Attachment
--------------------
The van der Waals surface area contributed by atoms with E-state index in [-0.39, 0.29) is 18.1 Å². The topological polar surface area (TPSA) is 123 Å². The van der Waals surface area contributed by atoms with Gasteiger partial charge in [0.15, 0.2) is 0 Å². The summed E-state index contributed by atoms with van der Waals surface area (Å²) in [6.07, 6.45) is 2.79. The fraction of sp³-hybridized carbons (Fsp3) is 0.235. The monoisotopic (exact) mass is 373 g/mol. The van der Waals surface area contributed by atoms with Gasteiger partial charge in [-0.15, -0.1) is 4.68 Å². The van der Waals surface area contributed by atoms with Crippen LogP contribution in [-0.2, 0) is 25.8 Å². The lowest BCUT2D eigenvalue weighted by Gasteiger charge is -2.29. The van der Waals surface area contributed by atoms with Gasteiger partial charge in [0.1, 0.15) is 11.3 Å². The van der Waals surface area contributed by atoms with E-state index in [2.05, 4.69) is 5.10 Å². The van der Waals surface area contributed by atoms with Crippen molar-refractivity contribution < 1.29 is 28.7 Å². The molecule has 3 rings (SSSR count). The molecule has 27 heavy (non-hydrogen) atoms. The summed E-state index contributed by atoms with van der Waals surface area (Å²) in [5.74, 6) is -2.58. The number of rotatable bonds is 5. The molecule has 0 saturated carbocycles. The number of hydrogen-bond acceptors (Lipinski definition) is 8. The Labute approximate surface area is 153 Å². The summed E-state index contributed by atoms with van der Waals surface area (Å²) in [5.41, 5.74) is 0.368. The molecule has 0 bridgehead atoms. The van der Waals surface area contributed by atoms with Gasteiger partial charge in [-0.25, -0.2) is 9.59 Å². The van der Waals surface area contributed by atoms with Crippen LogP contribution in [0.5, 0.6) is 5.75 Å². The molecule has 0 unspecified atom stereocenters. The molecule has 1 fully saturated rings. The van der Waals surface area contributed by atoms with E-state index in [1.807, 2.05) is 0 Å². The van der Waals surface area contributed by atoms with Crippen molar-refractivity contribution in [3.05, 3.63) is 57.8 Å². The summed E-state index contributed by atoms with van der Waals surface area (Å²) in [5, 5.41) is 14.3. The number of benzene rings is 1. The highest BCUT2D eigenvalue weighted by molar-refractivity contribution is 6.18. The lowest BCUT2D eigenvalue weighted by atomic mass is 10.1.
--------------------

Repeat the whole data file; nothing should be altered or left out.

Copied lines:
The van der Waals surface area contributed by atoms with E-state index in [-0.39, 0.29) is 18.1 Å². The topological polar surface area (TPSA) is 123 Å². The van der Waals surface area contributed by atoms with Gasteiger partial charge in [0.15, 0.2) is 0 Å². The summed E-state index contributed by atoms with van der Waals surface area (Å²) in [6.07, 6.45) is 2.79. The fraction of sp³-hybridized carbons (Fsp3) is 0.235. The monoisotopic (exact) mass is 373 g/mol. The van der Waals surface area contributed by atoms with Gasteiger partial charge in [-0.15, -0.1) is 4.68 Å². The van der Waals surface area contributed by atoms with Crippen LogP contribution in [-0.2, 0) is 25.8 Å². The lowest BCUT2D eigenvalue weighted by Gasteiger charge is -2.29. The van der Waals surface area contributed by atoms with Gasteiger partial charge in [0.1, 0.15) is 11.3 Å². The van der Waals surface area contributed by atoms with E-state index in [2.05, 4.69) is 5.10 Å². The van der Waals surface area contributed by atoms with Crippen molar-refractivity contribution < 1.29 is 28.7 Å². The molecule has 3 rings (SSSR count). The molecule has 27 heavy (non-hydrogen) atoms. The summed E-state index contributed by atoms with van der Waals surface area (Å²) in [5.74, 6) is -2.58. The number of rotatable bonds is 5. The molecule has 0 saturated carbocycles. The number of hydrogen-bond acceptors (Lipinski definition) is 8. The Labute approximate surface area is 153 Å². The summed E-state index contributed by atoms with van der Waals surface area (Å²) in [5.41, 5.74) is 0.368. The molecule has 0 bridgehead atoms. The van der Waals surface area contributed by atoms with Gasteiger partial charge in [-0.25, -0.2) is 9.59 Å². The van der Waals surface area contributed by atoms with Crippen LogP contribution in [0.5, 0.6) is 5.75 Å². The molecule has 0 unspecified atom stereocenters. The molecule has 1 fully saturated rings. The van der Waals surface area contributed by atoms with E-state index in [1.807, 2.05) is 0 Å². The van der Waals surface area contributed by atoms with Crippen molar-refractivity contribution in [3.05, 3.63) is 57.8 Å². The summed E-state index contributed by atoms with van der Waals surface area (Å²) in [5, 5.41) is 14.3. The number of benzene rings is 1. The highest BCUT2D eigenvalue weighted by molar-refractivity contribution is 6.18. The lowest BCUT2D eigenvalue weighted by atomic mass is 10.1.